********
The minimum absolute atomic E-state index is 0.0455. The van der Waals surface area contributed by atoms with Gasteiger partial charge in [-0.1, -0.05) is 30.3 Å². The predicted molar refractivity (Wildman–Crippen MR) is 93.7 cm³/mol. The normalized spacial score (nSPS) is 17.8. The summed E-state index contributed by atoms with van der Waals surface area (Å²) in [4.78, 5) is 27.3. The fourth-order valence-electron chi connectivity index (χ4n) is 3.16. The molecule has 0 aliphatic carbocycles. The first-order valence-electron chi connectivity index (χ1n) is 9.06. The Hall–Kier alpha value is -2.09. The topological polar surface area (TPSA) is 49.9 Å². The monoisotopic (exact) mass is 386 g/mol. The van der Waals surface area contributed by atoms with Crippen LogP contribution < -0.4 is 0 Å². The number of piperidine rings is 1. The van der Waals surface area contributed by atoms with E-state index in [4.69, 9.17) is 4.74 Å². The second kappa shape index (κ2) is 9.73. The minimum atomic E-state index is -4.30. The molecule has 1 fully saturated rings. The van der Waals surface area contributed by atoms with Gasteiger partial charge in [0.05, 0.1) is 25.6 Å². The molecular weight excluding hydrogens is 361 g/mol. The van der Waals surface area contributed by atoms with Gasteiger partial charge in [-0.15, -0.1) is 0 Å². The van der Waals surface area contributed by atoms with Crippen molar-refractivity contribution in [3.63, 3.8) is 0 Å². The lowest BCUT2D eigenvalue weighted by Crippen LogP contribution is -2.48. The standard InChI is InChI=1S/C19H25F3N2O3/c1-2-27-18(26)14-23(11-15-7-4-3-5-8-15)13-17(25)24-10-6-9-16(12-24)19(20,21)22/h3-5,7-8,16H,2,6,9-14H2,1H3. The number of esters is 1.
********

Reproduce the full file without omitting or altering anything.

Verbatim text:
The minimum absolute atomic E-state index is 0.0455. The van der Waals surface area contributed by atoms with Gasteiger partial charge in [-0.1, -0.05) is 30.3 Å². The predicted molar refractivity (Wildman–Crippen MR) is 93.7 cm³/mol. The normalized spacial score (nSPS) is 17.8. The summed E-state index contributed by atoms with van der Waals surface area (Å²) in [4.78, 5) is 27.3. The fourth-order valence-electron chi connectivity index (χ4n) is 3.16. The molecule has 0 aliphatic carbocycles. The first-order valence-electron chi connectivity index (χ1n) is 9.06. The Hall–Kier alpha value is -2.09. The topological polar surface area (TPSA) is 49.9 Å². The monoisotopic (exact) mass is 386 g/mol. The van der Waals surface area contributed by atoms with Crippen LogP contribution < -0.4 is 0 Å². The number of piperidine rings is 1. The van der Waals surface area contributed by atoms with E-state index in [4.69, 9.17) is 4.74 Å². The second kappa shape index (κ2) is 9.73. The minimum atomic E-state index is -4.30. The molecule has 1 fully saturated rings. The van der Waals surface area contributed by atoms with Gasteiger partial charge in [0.05, 0.1) is 25.6 Å². The molecular weight excluding hydrogens is 361 g/mol. The van der Waals surface area contributed by atoms with Gasteiger partial charge in [-0.15, -0.1) is 0 Å². The van der Waals surface area contributed by atoms with Crippen molar-refractivity contribution in [3.63, 3.8) is 0 Å². The lowest BCUT2D eigenvalue weighted by Crippen LogP contribution is -2.48. The standard InChI is InChI=1S/C19H25F3N2O3/c1-2-27-18(26)14-23(11-15-7-4-3-5-8-15)13-17(25)24-10-6-9-16(12-24)19(20,21)22/h3-5,7-8,16H,2,6,9-14H2,1H3. The number of esters is 1.